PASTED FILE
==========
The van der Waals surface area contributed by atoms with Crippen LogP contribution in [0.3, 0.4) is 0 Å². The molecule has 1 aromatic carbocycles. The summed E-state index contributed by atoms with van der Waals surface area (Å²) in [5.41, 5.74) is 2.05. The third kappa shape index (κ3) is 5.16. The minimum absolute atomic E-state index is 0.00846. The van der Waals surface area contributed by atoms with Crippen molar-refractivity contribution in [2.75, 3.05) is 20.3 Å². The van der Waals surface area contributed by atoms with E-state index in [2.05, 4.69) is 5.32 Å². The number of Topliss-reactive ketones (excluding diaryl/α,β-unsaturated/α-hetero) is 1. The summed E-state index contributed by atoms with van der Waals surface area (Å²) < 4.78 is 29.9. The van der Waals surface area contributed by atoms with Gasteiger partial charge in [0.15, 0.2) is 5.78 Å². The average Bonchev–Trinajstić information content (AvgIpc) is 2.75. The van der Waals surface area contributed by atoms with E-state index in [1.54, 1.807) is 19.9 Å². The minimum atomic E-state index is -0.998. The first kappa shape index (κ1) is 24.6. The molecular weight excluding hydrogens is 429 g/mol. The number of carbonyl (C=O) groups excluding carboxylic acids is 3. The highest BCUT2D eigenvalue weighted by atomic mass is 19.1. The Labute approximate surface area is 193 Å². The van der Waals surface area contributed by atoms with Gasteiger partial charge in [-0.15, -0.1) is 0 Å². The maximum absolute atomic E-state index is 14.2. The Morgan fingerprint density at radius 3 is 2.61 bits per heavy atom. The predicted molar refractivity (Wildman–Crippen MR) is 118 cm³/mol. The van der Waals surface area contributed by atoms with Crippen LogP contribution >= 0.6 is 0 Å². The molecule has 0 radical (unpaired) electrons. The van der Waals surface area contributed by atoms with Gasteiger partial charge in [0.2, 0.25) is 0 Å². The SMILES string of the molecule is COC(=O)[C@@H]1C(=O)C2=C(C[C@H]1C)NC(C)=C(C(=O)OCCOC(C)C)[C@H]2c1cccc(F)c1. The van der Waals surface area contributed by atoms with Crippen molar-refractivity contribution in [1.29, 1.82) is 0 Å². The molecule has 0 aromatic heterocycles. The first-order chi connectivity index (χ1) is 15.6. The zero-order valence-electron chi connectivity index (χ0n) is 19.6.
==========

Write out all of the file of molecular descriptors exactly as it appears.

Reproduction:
The van der Waals surface area contributed by atoms with Crippen LogP contribution in [0.3, 0.4) is 0 Å². The molecule has 1 aromatic carbocycles. The summed E-state index contributed by atoms with van der Waals surface area (Å²) in [5.41, 5.74) is 2.05. The third kappa shape index (κ3) is 5.16. The minimum absolute atomic E-state index is 0.00846. The van der Waals surface area contributed by atoms with Crippen molar-refractivity contribution in [2.75, 3.05) is 20.3 Å². The van der Waals surface area contributed by atoms with E-state index in [2.05, 4.69) is 5.32 Å². The number of Topliss-reactive ketones (excluding diaryl/α,β-unsaturated/α-hetero) is 1. The summed E-state index contributed by atoms with van der Waals surface area (Å²) < 4.78 is 29.9. The van der Waals surface area contributed by atoms with Gasteiger partial charge in [0.15, 0.2) is 5.78 Å². The average Bonchev–Trinajstić information content (AvgIpc) is 2.75. The van der Waals surface area contributed by atoms with E-state index in [1.54, 1.807) is 19.9 Å². The minimum atomic E-state index is -0.998. The first kappa shape index (κ1) is 24.6. The molecular weight excluding hydrogens is 429 g/mol. The number of carbonyl (C=O) groups excluding carboxylic acids is 3. The highest BCUT2D eigenvalue weighted by atomic mass is 19.1. The Labute approximate surface area is 193 Å². The van der Waals surface area contributed by atoms with Gasteiger partial charge in [-0.15, -0.1) is 0 Å². The maximum absolute atomic E-state index is 14.2. The Morgan fingerprint density at radius 3 is 2.61 bits per heavy atom. The predicted molar refractivity (Wildman–Crippen MR) is 118 cm³/mol. The van der Waals surface area contributed by atoms with Crippen LogP contribution >= 0.6 is 0 Å². The molecule has 0 radical (unpaired) electrons. The van der Waals surface area contributed by atoms with Gasteiger partial charge in [0.2, 0.25) is 0 Å². The SMILES string of the molecule is COC(=O)[C@@H]1C(=O)C2=C(C[C@H]1C)NC(C)=C(C(=O)OCCOC(C)C)[C@H]2c1cccc(F)c1. The van der Waals surface area contributed by atoms with Crippen molar-refractivity contribution in [1.29, 1.82) is 0 Å². The molecule has 0 aromatic heterocycles. The first-order chi connectivity index (χ1) is 15.6. The zero-order valence-electron chi connectivity index (χ0n) is 19.6.